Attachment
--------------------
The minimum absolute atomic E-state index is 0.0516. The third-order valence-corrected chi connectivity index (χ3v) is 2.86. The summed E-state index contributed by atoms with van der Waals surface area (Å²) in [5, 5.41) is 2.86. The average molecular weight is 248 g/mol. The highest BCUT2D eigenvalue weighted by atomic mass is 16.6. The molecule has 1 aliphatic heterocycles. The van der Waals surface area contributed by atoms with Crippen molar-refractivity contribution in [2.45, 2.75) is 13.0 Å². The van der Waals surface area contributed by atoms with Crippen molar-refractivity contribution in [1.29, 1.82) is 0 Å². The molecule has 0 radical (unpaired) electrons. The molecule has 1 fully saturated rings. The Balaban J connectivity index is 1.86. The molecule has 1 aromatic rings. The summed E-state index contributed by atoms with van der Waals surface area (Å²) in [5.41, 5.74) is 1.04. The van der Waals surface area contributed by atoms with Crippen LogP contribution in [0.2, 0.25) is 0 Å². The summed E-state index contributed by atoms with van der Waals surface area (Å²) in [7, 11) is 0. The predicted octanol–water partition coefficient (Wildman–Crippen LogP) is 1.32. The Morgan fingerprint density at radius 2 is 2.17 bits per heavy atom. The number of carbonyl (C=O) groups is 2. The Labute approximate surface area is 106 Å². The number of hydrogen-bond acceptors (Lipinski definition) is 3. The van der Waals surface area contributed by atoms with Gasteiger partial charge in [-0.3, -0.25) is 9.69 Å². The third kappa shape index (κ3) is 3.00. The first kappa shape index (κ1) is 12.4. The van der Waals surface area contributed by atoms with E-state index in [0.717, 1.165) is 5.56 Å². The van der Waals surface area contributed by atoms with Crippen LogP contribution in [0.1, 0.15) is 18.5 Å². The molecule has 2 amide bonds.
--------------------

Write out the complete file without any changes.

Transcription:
The minimum absolute atomic E-state index is 0.0516. The third-order valence-corrected chi connectivity index (χ3v) is 2.86. The summed E-state index contributed by atoms with van der Waals surface area (Å²) in [5, 5.41) is 2.86. The average molecular weight is 248 g/mol. The highest BCUT2D eigenvalue weighted by atomic mass is 16.6. The molecule has 1 aliphatic heterocycles. The van der Waals surface area contributed by atoms with Crippen molar-refractivity contribution in [2.45, 2.75) is 13.0 Å². The van der Waals surface area contributed by atoms with Crippen molar-refractivity contribution in [1.29, 1.82) is 0 Å². The molecule has 0 radical (unpaired) electrons. The molecule has 1 fully saturated rings. The Balaban J connectivity index is 1.86. The molecule has 1 aromatic rings. The summed E-state index contributed by atoms with van der Waals surface area (Å²) in [5.41, 5.74) is 1.04. The van der Waals surface area contributed by atoms with Crippen LogP contribution in [0.2, 0.25) is 0 Å². The summed E-state index contributed by atoms with van der Waals surface area (Å²) in [7, 11) is 0. The predicted octanol–water partition coefficient (Wildman–Crippen LogP) is 1.32. The Morgan fingerprint density at radius 2 is 2.17 bits per heavy atom. The number of carbonyl (C=O) groups is 2. The Labute approximate surface area is 106 Å². The number of hydrogen-bond acceptors (Lipinski definition) is 3. The van der Waals surface area contributed by atoms with Gasteiger partial charge in [-0.3, -0.25) is 9.69 Å². The third kappa shape index (κ3) is 3.00. The first kappa shape index (κ1) is 12.4. The van der Waals surface area contributed by atoms with E-state index in [0.717, 1.165) is 5.56 Å². The van der Waals surface area contributed by atoms with Crippen LogP contribution in [0.1, 0.15) is 18.5 Å². The molecule has 2 amide bonds.